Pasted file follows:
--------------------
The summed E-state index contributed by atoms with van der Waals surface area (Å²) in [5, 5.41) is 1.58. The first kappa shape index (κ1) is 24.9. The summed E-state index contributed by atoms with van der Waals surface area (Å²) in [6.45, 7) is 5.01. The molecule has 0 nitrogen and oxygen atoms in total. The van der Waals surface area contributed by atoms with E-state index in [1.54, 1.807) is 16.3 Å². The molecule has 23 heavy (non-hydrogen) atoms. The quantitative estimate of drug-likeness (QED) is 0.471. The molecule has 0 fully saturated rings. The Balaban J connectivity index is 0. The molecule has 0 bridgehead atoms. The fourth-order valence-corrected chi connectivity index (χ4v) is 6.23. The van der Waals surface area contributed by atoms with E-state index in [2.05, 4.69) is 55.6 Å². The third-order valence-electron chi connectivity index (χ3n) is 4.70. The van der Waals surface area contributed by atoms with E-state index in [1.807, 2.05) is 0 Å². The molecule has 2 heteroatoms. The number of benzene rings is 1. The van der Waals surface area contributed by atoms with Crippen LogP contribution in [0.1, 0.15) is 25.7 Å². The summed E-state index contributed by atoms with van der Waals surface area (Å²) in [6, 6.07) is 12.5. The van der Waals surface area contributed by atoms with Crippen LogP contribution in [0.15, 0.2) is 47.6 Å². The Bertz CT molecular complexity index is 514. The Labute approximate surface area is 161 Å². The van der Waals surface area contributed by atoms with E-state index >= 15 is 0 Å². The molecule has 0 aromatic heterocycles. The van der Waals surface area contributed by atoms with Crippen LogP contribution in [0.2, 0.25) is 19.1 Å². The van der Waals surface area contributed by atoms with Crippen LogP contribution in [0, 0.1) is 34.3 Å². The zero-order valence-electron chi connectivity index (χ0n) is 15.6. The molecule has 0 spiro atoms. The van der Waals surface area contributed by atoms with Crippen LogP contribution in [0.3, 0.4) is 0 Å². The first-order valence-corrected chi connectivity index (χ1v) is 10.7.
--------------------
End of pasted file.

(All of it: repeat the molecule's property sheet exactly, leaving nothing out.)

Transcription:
The summed E-state index contributed by atoms with van der Waals surface area (Å²) in [5, 5.41) is 1.58. The first kappa shape index (κ1) is 24.9. The summed E-state index contributed by atoms with van der Waals surface area (Å²) in [6.45, 7) is 5.01. The molecule has 0 nitrogen and oxygen atoms in total. The van der Waals surface area contributed by atoms with E-state index in [1.54, 1.807) is 16.3 Å². The molecule has 23 heavy (non-hydrogen) atoms. The quantitative estimate of drug-likeness (QED) is 0.471. The molecule has 0 fully saturated rings. The Balaban J connectivity index is 0. The molecule has 0 bridgehead atoms. The fourth-order valence-corrected chi connectivity index (χ4v) is 6.23. The van der Waals surface area contributed by atoms with E-state index in [2.05, 4.69) is 55.6 Å². The third-order valence-electron chi connectivity index (χ3n) is 4.70. The van der Waals surface area contributed by atoms with E-state index in [1.807, 2.05) is 0 Å². The molecule has 2 heteroatoms. The number of benzene rings is 1. The van der Waals surface area contributed by atoms with Crippen LogP contribution in [0.1, 0.15) is 25.7 Å². The summed E-state index contributed by atoms with van der Waals surface area (Å²) in [6, 6.07) is 12.5. The van der Waals surface area contributed by atoms with Crippen LogP contribution in [0.15, 0.2) is 47.6 Å². The Bertz CT molecular complexity index is 514. The Labute approximate surface area is 161 Å². The van der Waals surface area contributed by atoms with E-state index >= 15 is 0 Å². The molecule has 0 aromatic heterocycles. The van der Waals surface area contributed by atoms with Crippen LogP contribution in [0.2, 0.25) is 19.1 Å². The van der Waals surface area contributed by atoms with Crippen LogP contribution in [0, 0.1) is 34.3 Å². The zero-order valence-electron chi connectivity index (χ0n) is 15.6. The molecule has 0 spiro atoms. The van der Waals surface area contributed by atoms with Crippen LogP contribution in [0.3, 0.4) is 0 Å². The first-order valence-corrected chi connectivity index (χ1v) is 10.7.